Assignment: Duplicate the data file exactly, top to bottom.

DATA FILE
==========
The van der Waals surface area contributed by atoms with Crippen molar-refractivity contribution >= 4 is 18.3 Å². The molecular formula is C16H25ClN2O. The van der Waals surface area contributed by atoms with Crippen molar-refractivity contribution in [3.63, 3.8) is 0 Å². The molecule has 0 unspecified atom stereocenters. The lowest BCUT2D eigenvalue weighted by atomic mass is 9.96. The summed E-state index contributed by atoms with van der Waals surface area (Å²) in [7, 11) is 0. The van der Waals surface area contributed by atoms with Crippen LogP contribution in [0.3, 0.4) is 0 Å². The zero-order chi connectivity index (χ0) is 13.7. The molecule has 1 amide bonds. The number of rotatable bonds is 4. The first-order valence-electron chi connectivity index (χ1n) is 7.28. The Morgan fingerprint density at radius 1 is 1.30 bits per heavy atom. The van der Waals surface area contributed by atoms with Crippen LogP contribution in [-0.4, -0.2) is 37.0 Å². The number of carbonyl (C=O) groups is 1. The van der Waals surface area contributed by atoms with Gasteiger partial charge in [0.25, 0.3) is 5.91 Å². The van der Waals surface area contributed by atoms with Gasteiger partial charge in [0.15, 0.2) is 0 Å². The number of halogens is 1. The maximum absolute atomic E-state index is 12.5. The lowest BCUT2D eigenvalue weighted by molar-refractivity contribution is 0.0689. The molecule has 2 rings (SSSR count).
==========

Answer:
The van der Waals surface area contributed by atoms with Crippen molar-refractivity contribution >= 4 is 18.3 Å². The molecular formula is C16H25ClN2O. The van der Waals surface area contributed by atoms with Crippen molar-refractivity contribution in [3.63, 3.8) is 0 Å². The molecule has 0 unspecified atom stereocenters. The lowest BCUT2D eigenvalue weighted by atomic mass is 9.96. The summed E-state index contributed by atoms with van der Waals surface area (Å²) in [7, 11) is 0. The van der Waals surface area contributed by atoms with Crippen LogP contribution in [0.3, 0.4) is 0 Å². The zero-order chi connectivity index (χ0) is 13.7. The molecule has 1 amide bonds. The number of rotatable bonds is 4. The first-order valence-electron chi connectivity index (χ1n) is 7.28. The Morgan fingerprint density at radius 1 is 1.30 bits per heavy atom. The van der Waals surface area contributed by atoms with Crippen LogP contribution in [-0.4, -0.2) is 37.0 Å². The number of carbonyl (C=O) groups is 1. The van der Waals surface area contributed by atoms with Gasteiger partial charge in [0.25, 0.3) is 5.91 Å². The van der Waals surface area contributed by atoms with Gasteiger partial charge in [0.15, 0.2) is 0 Å². The number of halogens is 1. The maximum absolute atomic E-state index is 12.5. The lowest BCUT2D eigenvalue weighted by molar-refractivity contribution is 0.0689. The molecule has 2 rings (SSSR count).